Letheringsett lies in the Glaven Valley just to the
east of Holt. The village
contains the last working water mill in Norfolk.
After a visit to
the county and Letheringsett Hall in 1955, the poet John Betjeman was inspired to write his poem
Lord Cozens Hardy.
The Cozens Hardy
mausoleum mentioned in the poem was fictional, but there
are a number of memorials to the family inside St
St Andrew's Church
King's Head Pub
Here is the last verse of the poem which also mentions
'The King's Head' pub:
|But when, Lord Cozens Hardy,
November stars are bright,
And the King's Head Inn at Letheringsett
Is shutting for the night,
The villagers have told me
That they do not like to pass
Near your curious mausoleum
Moon-shadowed on the grass
For fear of seeing walking
In the season of All Souls
That first Lord Cozens Hardy,
The Master of the Rolls.
Betjeman had been staying with Roy and Wilhelmine Harrod
at the time - who he knew from his days at Oxford. In
fact, he first met Billa (as she was known) in 1933 through
her friend Penelope Chetwode - who later became
Betjeman's wife. Betjeman asked Billa to marry
him when he was already engaged to Penelope. However,
this was just Betjeman's way of showing his admiration
for her and fortunately nobody took offence.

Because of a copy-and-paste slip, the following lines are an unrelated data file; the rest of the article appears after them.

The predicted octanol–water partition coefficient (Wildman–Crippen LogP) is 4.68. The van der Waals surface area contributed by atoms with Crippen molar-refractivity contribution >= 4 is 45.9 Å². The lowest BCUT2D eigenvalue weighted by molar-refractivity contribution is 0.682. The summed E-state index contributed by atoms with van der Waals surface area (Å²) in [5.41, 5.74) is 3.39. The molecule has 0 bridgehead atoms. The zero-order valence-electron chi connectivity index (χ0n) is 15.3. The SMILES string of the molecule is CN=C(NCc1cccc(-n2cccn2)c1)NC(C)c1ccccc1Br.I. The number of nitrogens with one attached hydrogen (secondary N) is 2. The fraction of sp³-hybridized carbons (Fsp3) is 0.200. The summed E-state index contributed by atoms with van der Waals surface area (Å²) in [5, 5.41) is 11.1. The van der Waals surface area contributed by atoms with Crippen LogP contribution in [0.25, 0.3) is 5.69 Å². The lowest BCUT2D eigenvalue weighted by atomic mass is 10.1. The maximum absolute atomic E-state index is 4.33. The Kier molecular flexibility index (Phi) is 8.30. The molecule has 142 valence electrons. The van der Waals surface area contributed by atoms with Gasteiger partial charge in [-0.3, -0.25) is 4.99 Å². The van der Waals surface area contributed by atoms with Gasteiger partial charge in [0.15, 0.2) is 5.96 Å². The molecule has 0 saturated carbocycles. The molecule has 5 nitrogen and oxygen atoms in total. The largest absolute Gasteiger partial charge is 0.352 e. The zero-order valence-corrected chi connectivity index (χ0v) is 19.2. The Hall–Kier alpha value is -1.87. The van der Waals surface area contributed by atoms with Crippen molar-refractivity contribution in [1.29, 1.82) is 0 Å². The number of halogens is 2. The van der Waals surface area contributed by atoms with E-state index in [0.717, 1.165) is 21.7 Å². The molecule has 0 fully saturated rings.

Billa Harrod published the Shell Guide to Norfolk in 1958
which was co-written with Charles Linnell who was the rector
of Letheringsett. (John Betjeman and John Piper were the
editors of the series.) As a result of her research she
discovered that many of the county's churches were in a
bad state of repair and, supported by Betjeman, she set
about saving them. She became the founding chairman of
the Norfolk Society Committee for Country Churches which
later became the Norfolk Churches Trust. In 1970 she was also instrumental in
saving 32 medieval churches in Norwich which were facing
When her husband Roy retired in 1963 the couple moved
to The Old Rectory on the outskirts of Holt. She
continued to be active in preservation and persuaded
Prince Charles to become patron of the Norfolk Churches
Trust in 1989.
Billa also acted as an adviser to Joseph Losey when
he was filming The
Go-Between in the county. Lady Harrod died in
2005 and is buried, with her husband, in the churchyard
of St Mary Magdalen, Warham.
Letheringsett is also famous for its blacksmith -
Johnson Jex - who was a self-taught scientist and left
behind a rather splendid epitaph.
This stone is erected
To mark the burial place of
Who died January 5th 1852 aged 73 years
Born in obscurity
He passed his days at Letheringsett as
A village blacksmith.
By the force of an original and inventive genius
Combined with indomitable perseverance
He mastered some of the greatest difficulties of science
Advancing from the forge to the crucible
And from the horse-shoe to the chronometer:
Acquiring by mental labour and philosophic research
A vast and varied amount of
Mechanical skill and general knowledge.
He was a man of scrupulous integrity and moral worth:
But regardless of wealth
And sensible to the voice of fame
He lived and died a scientific anchorite
There is a spirit in man: and the
The Almighty giveth him understanding.
The letteing on Jex's grave has now all but worn away -
but fortunately there is a full printed version inside
the church next to his death mask. The epitaph also
features in A History of
Letheringsett in the County of Norfolk - which was
written by a member of the Cozens Hardy family.
More photographs of Letheringsett